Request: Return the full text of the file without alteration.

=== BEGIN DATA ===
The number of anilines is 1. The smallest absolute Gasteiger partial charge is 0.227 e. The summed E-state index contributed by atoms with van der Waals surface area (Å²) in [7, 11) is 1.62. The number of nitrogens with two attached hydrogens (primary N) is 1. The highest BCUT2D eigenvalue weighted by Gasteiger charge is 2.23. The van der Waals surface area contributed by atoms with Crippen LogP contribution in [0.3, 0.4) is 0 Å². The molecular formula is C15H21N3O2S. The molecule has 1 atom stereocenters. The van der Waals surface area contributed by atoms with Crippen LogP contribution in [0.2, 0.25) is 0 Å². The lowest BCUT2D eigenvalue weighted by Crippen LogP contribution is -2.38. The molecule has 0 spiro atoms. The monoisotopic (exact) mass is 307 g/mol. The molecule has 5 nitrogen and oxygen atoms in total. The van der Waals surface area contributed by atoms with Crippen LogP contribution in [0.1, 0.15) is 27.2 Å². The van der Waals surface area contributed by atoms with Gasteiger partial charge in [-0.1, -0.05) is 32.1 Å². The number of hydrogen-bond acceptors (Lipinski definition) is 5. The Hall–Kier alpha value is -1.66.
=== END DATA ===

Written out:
The number of anilines is 1. The smallest absolute Gasteiger partial charge is 0.227 e. The summed E-state index contributed by atoms with van der Waals surface area (Å²) in [7, 11) is 1.62. The number of nitrogens with two attached hydrogens (primary N) is 1. The highest BCUT2D eigenvalue weighted by Gasteiger charge is 2.23. The van der Waals surface area contributed by atoms with Crippen LogP contribution in [0.3, 0.4) is 0 Å². The molecular formula is C15H21N3O2S. The molecule has 1 atom stereocenters. The van der Waals surface area contributed by atoms with Crippen LogP contribution in [0.2, 0.25) is 0 Å². The lowest BCUT2D eigenvalue weighted by Crippen LogP contribution is -2.38. The molecule has 0 spiro atoms. The monoisotopic (exact) mass is 307 g/mol. The molecule has 5 nitrogen and oxygen atoms in total. The van der Waals surface area contributed by atoms with Crippen LogP contribution in [0.1, 0.15) is 27.2 Å². The van der Waals surface area contributed by atoms with Gasteiger partial charge in [-0.1, -0.05) is 32.1 Å². The number of hydrogen-bond acceptors (Lipinski definition) is 5. The Hall–Kier alpha value is -1.66.